With the new version of Part L of the Building Regulations now in force, much of the focus has been on the aim to reduce carbon emissions from new buildings by 25 per cent.
But, according to Colin Timmins, director of BEAMA's UK controls manufacturers' association TACMA, a less-heralded feature of Part L shows Government is serious about reducing energy costs by taking a significant step towards more efficient heating systems.
He said: 'Heating and hot water controls have been required for new and replacement heating systems since 1995, but since then these requirements have barely changed. From this month we see a tightening up of the regulations so that heating zones in new systems are each required to have a zone valve and a room thermostat, and radiators in all cases should have thermostatic radiator valves fitted.'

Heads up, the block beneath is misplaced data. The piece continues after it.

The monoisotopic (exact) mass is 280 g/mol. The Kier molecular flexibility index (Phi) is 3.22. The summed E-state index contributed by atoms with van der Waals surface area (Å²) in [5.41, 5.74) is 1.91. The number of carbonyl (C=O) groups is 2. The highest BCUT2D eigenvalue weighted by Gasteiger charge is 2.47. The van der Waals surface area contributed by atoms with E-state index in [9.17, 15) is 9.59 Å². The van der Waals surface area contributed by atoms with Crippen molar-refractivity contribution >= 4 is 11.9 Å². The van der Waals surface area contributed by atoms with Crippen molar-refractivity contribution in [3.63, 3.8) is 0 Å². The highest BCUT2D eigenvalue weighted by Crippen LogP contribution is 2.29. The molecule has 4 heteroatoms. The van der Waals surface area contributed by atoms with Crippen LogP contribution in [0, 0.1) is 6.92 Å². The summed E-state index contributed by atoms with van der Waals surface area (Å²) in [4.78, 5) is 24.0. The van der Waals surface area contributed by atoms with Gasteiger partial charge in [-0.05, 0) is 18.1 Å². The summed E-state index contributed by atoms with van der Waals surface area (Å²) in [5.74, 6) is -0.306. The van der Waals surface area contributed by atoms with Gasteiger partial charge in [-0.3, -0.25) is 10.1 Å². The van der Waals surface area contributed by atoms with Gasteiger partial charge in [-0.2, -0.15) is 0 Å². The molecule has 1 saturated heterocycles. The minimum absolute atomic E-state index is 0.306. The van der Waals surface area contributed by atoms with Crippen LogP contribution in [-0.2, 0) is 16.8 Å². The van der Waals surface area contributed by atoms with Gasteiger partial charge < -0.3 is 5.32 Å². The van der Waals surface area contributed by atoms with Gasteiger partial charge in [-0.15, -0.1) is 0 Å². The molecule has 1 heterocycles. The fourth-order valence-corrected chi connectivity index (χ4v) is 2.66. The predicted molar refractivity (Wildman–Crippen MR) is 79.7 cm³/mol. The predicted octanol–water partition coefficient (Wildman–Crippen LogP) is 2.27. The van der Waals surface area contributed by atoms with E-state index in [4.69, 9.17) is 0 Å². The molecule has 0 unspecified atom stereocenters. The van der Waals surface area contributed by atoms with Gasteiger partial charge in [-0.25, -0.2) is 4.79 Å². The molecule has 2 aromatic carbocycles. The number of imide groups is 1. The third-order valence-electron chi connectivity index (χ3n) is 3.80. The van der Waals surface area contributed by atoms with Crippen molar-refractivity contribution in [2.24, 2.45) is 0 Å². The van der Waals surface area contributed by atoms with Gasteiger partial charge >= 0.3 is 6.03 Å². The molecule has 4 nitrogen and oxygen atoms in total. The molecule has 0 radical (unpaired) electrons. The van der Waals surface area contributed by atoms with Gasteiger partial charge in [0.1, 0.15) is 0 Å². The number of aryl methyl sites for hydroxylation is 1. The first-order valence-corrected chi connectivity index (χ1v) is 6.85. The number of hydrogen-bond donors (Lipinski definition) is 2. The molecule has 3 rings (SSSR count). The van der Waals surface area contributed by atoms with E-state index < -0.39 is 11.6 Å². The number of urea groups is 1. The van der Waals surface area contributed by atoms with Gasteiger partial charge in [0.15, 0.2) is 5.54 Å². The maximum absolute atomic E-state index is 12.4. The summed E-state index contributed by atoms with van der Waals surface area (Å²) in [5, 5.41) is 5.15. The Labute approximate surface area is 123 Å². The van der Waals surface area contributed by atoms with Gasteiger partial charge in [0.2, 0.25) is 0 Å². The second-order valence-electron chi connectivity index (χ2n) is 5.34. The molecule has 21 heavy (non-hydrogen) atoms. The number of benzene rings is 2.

The addition of zone valves ensures that no hot water is supplied to a zone not requiring heating, reducing the amount of time that the boiler will operate. However, it also means that time control can be added for each zone at a relatively small cost; something usually restricted to larger buildings, but providing great flexibility for occupants, explained TACMA.
'People forget that controls play an essential role in making sure the heating system operates efficiently, and in allowing householders to make behavioural changes which further reduce their energy,' added Timmins.